It’s highly unlikely Usain Bolt will break his own sprint world records at the World Championships in Moscow.
Despite looking assured in victory at the London Anniversary Games, he "only" clocked a time of 9.85 seconds in the 100 metres and doesn’t look like he’s in the best shape to make history again.
Where are the records going to come from then? For one, there’s a high-jumper who looks ready to smash a 20-year-old mark. Plus there’s plenty of other athletes who have made a name for themselves in London.
So although Bolt will inevitably steal all the headlines, athletics has a lot more going for it than just one Jamaican. Let’s break down those track and field stars.
Bohdan Bondarenko (High Jump)
The high jump world record has stood at 2.45 metres since Cuban Javier Sotomayor’s clearance in Spain over 20 years ago. But on Friday, London’s Olympic Stadium fell silent when Bohdan Bondarenko put his finger to his lips as he mentally rehearsed the near-impossible task before him.
Bondarenko had already won the competition with a leap of 2.38 metres and asked for the bar to be set to 2.47 metres. As he took the first few steps on his curved path towards the bar, the crowd began to clap, softly at first, getting ever louder with each planting of his spikes. By the time he was airborne, the stadium was raucous, willing the Ukrainian over the bar.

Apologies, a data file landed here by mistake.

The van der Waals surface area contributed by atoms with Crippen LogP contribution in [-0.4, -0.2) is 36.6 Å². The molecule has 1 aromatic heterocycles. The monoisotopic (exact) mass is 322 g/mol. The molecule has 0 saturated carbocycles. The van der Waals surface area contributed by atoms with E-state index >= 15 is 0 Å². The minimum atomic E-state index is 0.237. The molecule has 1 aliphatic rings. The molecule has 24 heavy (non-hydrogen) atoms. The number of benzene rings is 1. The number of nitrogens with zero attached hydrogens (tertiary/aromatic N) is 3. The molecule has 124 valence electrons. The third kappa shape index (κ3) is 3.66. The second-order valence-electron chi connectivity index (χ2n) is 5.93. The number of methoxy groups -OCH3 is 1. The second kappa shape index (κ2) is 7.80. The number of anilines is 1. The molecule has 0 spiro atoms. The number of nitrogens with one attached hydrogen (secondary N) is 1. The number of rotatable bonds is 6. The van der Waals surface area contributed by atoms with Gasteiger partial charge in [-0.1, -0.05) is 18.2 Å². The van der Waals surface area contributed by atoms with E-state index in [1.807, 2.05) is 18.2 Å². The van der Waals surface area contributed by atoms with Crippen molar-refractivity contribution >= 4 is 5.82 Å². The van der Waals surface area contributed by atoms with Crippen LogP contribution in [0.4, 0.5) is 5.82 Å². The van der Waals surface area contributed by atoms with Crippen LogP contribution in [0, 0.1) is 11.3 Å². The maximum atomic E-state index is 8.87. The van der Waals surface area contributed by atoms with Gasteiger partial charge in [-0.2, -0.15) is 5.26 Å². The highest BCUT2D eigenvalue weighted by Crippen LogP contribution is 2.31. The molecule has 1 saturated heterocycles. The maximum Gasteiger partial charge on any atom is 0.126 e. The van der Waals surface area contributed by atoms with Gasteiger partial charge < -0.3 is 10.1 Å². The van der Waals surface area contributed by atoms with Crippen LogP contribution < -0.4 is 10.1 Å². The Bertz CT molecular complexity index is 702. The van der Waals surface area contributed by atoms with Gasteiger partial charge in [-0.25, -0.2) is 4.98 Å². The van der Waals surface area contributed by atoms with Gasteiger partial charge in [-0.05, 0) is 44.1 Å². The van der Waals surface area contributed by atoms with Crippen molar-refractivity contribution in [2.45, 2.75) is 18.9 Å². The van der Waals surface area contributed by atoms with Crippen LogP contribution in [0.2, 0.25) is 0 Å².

His final attempt saw his torso go clear—the crowd ready to erupt—before the smallest of glances from his legs sent the bar crashing down. Why didn’t he ask for 2.46 metres?
Bondarenko looks unbeatable ahead of the World Championships, and on the record he told The Guardian, “I feel I will get it at Moscow."
Athletics fans across the world anxiously await the men’s high jump final.
Kirani James (400 Metres)
Surely Kirani James is the man to beat Michael Johnson’s world record of 43.18 seconds.
The 20-year-old Grenada athlete hasn't hit top form this season but continues to blow away the competition. As he entered the home straight on Friday night, his win was far from guaranteed, but his last 100 metres saw him pull clear of American Tony McQuay to notch another Diamond League victory.
His time of 44.65 seconds isn’t going to frighten the chasing pack, but the Olympic champion has run under 44 seconds this season and will likely do so again in Moscow as he seeks to defend his World Championship title.
His technique is questionable, leaning forward and not appearing overly relaxed, which suggests there is plenty more for the youngster to work on. Johnson’s record looks like a distinct possibility one day.
Yarisley Silva (Pole Vault)
The women’s pole vault looks destined to be a showdown between Olympic champion Jennifer Suhr and Cuba’s Yarisley Silva. Suhr won their duel at London 2012, with Silva converting her surname into a medal of equal value, but she has struggled in the pair’s recent tussles.
Silva beat the Diamond League record with a clearance of 4.83 metres at the London Anniversary Games on Friday night to add to her victory over Suhr in Birmingham last month.
Moscow offers Silva the chance to gain her first major international title, and she will have a fantastic opportunity if she can get close to the 4.90 metres she jumped in the Netherlands earlier in 2013.